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The Puna Coast Trail to Apua Point is a long and beautiful scenic trail over many different kinds of lava rock. Along the trail, there are ruins from ancient Hawaii, coastal cliffs and hardened lava flows from different eruptions over hundreds of years!
Time Required: 10 hours or an overnight trip
Location: Southern Coast of Volcano National Park
Distance: 10 mile (16km) round trip
Highest Elevation: 150ft
Elevation Gain: 150ft
Difficulty: 7/10 – Black lava rock with uneven footing under the Hawaiian sun with no shade
Season: Year round
Additional Requirements: N/A
From Kailua-Kona: Head south on Highway 11 (Alii Hwy) out of the city for roughly 95 miles until you reach Crater Rim Drive in Hawaii Volcanoes National Park. Take a right onto Crater Rim Drive and follow it south through Hawaii Volcanoes National Park to Chain Of Craters Rd. Follow Chain Of Crater Rd roughly 16 miles to the Apua Point Trailhead. The Trailhead is not very well marked. There is a bit of a shoulder on the road to pull over at and a sign marking the start of the Puna Coast Trail.
From Hilo: Just like from Kona, head south from Hilo on the Highway 11 for about 25 miles until you reach Crater Rim Drive in Hawaii Volcanoes National Park. Take a right onto Crater Rim Drive and follow it south through Hawaii Volcanoes National Park to Chain Of Craters Rd. Follow Chain Of Crater Rd roughly 16 miles to the Apua Point Trailhead. The Trailhead is not very well marked. There is a bit of a shoulder on the road to pull over at and a sign marking the start of the Puna Coast Trail.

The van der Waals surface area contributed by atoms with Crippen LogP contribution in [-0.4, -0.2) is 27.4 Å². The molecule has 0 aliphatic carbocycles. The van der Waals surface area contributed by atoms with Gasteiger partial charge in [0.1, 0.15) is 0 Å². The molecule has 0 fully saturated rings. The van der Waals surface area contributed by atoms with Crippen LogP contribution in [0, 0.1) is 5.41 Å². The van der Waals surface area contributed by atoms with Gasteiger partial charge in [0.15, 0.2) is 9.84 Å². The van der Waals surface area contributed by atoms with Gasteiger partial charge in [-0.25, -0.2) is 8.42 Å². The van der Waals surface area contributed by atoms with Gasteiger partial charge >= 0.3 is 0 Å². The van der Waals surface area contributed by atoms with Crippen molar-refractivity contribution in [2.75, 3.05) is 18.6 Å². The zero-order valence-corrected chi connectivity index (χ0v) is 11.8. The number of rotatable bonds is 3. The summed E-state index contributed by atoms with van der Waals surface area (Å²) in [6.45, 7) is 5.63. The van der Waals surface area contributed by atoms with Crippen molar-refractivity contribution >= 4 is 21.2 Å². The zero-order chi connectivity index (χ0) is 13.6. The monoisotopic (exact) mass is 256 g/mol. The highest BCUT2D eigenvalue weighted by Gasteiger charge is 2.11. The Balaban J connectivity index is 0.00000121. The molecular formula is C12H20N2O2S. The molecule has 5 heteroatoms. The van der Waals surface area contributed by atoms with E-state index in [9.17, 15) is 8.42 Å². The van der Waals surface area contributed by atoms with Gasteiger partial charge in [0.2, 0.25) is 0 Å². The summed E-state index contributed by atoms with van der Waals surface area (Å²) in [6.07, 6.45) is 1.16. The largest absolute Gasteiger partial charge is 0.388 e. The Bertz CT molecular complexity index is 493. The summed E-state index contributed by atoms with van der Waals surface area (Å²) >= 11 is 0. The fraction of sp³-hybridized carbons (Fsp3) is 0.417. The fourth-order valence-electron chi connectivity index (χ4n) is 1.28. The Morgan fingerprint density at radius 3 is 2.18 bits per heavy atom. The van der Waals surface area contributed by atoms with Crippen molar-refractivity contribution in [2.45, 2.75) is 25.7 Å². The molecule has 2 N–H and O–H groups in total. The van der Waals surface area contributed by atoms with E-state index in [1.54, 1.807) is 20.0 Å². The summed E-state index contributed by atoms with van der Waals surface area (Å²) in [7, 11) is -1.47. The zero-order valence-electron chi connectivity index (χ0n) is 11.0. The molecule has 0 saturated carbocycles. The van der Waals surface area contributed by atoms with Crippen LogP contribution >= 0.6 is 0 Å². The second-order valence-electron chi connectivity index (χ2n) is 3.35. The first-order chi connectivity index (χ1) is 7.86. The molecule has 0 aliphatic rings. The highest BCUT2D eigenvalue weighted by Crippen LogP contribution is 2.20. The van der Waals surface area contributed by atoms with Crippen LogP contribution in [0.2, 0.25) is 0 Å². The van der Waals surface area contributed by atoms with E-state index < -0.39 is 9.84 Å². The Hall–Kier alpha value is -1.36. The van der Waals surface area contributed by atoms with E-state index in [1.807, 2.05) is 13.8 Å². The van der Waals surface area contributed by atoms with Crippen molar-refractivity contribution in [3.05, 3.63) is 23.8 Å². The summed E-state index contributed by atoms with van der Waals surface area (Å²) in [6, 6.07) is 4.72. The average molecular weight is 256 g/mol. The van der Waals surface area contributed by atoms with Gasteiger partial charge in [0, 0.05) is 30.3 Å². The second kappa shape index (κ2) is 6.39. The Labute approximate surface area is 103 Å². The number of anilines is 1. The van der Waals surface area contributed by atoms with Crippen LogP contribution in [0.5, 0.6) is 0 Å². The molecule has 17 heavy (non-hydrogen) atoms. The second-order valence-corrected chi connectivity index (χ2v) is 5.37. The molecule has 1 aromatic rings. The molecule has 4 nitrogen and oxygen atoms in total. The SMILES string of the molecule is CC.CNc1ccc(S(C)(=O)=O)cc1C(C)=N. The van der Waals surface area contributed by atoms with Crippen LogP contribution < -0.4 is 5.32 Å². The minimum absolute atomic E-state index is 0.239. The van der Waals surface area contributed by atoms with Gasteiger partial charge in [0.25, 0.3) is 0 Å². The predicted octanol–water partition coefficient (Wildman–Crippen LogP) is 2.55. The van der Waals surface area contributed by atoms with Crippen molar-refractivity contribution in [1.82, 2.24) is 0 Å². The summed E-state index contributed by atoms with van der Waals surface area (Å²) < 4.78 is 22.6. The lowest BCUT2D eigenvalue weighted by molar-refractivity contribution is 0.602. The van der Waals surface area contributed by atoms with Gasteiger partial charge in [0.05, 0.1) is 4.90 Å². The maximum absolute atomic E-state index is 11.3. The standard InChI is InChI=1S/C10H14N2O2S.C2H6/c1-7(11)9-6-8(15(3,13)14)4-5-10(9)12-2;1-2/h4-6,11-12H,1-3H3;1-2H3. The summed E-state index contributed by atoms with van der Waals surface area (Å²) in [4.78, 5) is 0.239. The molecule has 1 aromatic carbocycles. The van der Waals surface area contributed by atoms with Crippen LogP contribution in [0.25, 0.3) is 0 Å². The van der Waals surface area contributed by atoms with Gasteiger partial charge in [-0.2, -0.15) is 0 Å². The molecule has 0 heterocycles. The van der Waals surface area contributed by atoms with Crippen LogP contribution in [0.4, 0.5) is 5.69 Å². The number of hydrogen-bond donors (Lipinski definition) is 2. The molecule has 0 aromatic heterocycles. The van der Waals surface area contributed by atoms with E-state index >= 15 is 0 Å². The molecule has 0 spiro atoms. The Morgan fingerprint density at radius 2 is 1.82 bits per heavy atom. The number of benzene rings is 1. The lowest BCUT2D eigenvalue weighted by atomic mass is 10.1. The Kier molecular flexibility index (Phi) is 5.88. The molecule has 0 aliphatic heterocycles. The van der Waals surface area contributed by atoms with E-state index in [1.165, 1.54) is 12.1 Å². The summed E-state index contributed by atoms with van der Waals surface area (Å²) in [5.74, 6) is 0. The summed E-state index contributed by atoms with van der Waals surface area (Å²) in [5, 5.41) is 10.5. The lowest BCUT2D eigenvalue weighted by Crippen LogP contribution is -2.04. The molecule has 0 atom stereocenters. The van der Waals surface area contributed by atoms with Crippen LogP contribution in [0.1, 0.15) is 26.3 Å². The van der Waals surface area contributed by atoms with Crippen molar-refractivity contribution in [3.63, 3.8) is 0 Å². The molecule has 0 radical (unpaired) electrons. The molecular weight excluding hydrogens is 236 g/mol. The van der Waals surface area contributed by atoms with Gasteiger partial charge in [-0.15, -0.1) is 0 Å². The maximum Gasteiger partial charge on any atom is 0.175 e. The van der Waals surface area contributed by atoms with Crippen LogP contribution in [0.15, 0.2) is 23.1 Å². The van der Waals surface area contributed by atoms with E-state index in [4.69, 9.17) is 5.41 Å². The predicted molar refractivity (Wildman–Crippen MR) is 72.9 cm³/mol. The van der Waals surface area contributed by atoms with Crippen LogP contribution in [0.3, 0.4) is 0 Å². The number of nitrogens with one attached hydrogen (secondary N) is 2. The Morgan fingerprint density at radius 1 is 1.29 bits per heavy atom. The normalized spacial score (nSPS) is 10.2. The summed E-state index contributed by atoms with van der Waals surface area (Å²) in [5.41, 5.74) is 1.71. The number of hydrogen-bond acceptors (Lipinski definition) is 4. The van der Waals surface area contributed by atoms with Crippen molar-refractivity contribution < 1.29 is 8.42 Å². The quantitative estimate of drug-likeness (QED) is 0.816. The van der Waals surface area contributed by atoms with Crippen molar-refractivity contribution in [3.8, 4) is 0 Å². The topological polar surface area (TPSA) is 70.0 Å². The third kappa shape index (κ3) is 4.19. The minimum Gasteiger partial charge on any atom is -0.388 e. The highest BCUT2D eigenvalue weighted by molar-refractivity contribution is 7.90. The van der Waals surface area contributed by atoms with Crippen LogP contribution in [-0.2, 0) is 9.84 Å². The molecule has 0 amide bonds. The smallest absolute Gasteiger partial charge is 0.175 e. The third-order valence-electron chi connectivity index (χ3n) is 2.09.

WHAT TO BRING
- Comfortable Footwear: Hiking shoes.Make sure your shoes are broken in prior to tackling this hike to prevent unexpected blisters. You could get away with running shoes but having extra grip on the lava rock surfaces will definitely come in handy!
- Water: This hike may not involve a lot of elevation gain, but it is long and hot! Be sure to bring enough water for 8-10 hours of physical exertion. 4 quarts/liters recommended.
- Snacks: Bring some of your favorite snacks to enjoy along the hike as well. Try to avoid very salty snacks because they just make you thirstier. Some of our favorite snacks are trail mix, bananas, beef jerky and licorice. If you’re camping overnight, you will need to pack more than just snacks.
- Weather appropriate clothing: Keep yourself shaded from the sun. Wear a hat, shirt, and shorts. If you plan on staying overnight at the bay, a hoody, windbreaker or a pair of sweats. It doesn’t rain often, but it’s nice to be prepared for these situations.
- Sunscreen: It will most likely be sunny so if you’re like Mattson, who easily burns, bring sunscreen!
- Insect Repellent: Insect repellent can greatly improve your hiking experience.
- Camera: There are numerous photo opportunities you won’t want to miss.
- First Aid Kit: Lava rock is incredibly sharp and will cause cuts if you stumble and fall. Be safe and stay on your feet!
- Sleeping Gear: For the overnight hikers, sleeping bag, hammock, or tent.
- Headlamp/flashlight: If you are camping you will want a light for when it gets dark.
- This Guide: Print a copy of this guide to reference throughout the hike
Wildlife: Scorpions, back widows and centipedes can be found in shaded cracks and under rocks. They don’t bite often, but give your clothes and shoes a shake before putting them on in the morning.